The LNG market grew strongly in 2019. Global Imports (net of re-exports and domestic shipment, Fig_1&2) were up by 12.2% to reach 350.5 Mt (+38 Mt Y-o-Y) driven by the arrival of abundant LNG supply. In a context of weak growth in Asia (+5 Mt Y-O-Y compared to +27 Mt Y-o-Y in 2018) , which had been the driving force in previous years, Europe absorbed the bulk of the new volumes (+37 Mt), acting as a market of last resort. In all other regions, combined net imports’ decline was -4 Mt (Includes -2.3 Mt from Egypt in North Africa as it ceased LNG imports). As the growth in LNG supply outpaced demand, prices plummeted, reinforcing the competitiveness of gas in Europe.
Figure_1: Monthly Evolution of LNG Trade Y-O-Y (Mt)
- Brent: between $60 and $80/b in 2019 (2018: $71/b)
The oil price oscillated between $50 and $86/b in 2018, averaging $71/b (+31% compared to 2017). The volatility observed in 2018 was due in large part to uncertainty about supply and economic growth, but also to the U.S. sanctions against Iran. Initially announced as being extremely severe, the embargo was softened at the last minute by the American president when he realized the likely consequences of a rise in the price of oil products.
For 2019, the average Brent price is expected to be in the $60 to 80/b range. These expectations account for different scenarios for factors such as economic growth, the Iran embargo, OPEC’s management of supply and U.S. production.
- NBP: €19-23/MWh in 2019 (€23.3/MWh; $8.1/MBtu in 2018)
Based on forward prices and expected oil prices, the average UK NBP price for 2019 could fall between €19 and 23/MWh ($6.5-7.8/MBtu) compared to €23,3/MWh ($8.1/MBtu) in 2018, representing a potential decrease of between 1 and 18%.
– Overall, the gas markets in Asia, Europe and the United States have been fairly volatile. In addition to the upcoming winter’s degree of severity, the oil price and economic context are also sources of uncertainty. Average prices for 2018 have been trending upwards, with the notable exception of those in the United States.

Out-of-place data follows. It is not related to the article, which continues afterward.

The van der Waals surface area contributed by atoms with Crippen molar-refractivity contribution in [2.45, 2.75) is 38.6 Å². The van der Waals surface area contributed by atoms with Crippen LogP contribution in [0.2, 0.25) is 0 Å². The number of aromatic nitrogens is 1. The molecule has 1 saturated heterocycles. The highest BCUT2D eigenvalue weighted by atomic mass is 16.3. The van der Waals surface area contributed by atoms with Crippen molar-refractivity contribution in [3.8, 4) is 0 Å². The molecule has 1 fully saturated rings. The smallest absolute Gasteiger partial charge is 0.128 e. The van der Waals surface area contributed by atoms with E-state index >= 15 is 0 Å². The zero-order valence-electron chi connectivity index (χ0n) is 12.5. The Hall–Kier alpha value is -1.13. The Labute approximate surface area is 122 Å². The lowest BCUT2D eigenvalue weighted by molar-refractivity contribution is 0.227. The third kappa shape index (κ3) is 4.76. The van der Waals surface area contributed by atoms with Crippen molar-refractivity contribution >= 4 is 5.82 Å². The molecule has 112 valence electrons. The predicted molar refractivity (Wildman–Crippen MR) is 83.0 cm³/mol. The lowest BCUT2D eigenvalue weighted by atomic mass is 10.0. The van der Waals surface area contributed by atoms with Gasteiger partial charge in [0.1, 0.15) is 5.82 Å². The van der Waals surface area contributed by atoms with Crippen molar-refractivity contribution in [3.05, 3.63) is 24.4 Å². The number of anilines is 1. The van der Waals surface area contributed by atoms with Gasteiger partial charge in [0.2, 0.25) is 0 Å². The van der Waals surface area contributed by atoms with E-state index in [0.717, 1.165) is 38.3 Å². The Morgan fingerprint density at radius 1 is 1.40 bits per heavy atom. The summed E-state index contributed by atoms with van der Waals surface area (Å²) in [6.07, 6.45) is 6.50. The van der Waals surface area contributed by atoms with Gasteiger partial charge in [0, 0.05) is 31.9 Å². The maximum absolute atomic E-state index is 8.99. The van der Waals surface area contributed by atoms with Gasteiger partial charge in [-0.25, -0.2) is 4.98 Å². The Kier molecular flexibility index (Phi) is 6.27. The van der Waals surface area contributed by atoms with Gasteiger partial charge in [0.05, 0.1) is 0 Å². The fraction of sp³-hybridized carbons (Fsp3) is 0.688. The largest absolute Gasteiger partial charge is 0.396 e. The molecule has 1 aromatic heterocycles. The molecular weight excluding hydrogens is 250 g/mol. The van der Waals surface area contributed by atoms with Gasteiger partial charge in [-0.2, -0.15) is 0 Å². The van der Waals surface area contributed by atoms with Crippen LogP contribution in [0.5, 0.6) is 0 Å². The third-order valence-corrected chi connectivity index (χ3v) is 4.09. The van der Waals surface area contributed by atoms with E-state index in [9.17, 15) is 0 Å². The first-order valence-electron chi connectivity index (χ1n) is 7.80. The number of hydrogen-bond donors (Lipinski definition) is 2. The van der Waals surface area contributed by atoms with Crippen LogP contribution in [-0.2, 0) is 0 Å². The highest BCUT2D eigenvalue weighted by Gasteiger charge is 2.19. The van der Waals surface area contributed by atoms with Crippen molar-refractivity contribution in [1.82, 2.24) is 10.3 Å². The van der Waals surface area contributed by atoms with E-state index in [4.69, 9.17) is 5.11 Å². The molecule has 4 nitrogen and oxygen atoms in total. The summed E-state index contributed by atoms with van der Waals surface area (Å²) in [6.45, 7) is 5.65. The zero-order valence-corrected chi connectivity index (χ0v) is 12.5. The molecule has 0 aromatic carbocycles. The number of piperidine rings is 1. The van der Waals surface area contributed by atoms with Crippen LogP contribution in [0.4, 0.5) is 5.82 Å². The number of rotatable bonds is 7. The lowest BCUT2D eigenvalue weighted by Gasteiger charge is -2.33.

– The average price of gas imports to Japan continued to rise in the third quarter, mainly influenced by the uptrend in the oil price. During Q3, LNG spot prices approached long-term prices, indicating a tightening of supply due to increasing demand in Asia. According to market forecasts, this state of affairs should persist throughout the winter, followed by a perceptible price downturn starting in the spring of 2019.
– Since Q2 2018, the NBP price has been on an upward path. This trend is expected to continue throughout the winter then start a downswing in Q2 2019. Overall, it has been lower than the prices seen in Asia, a factor that does not favor LNG deliveries to the European market.
– It is thought that the Henry Hub price, up slightly at the end of Q3, will continue this uptrend over the next two quarters. The latter is not considered to be structural and, for 2019, the forward markets are anticipating a lower price due to the expected increase in production.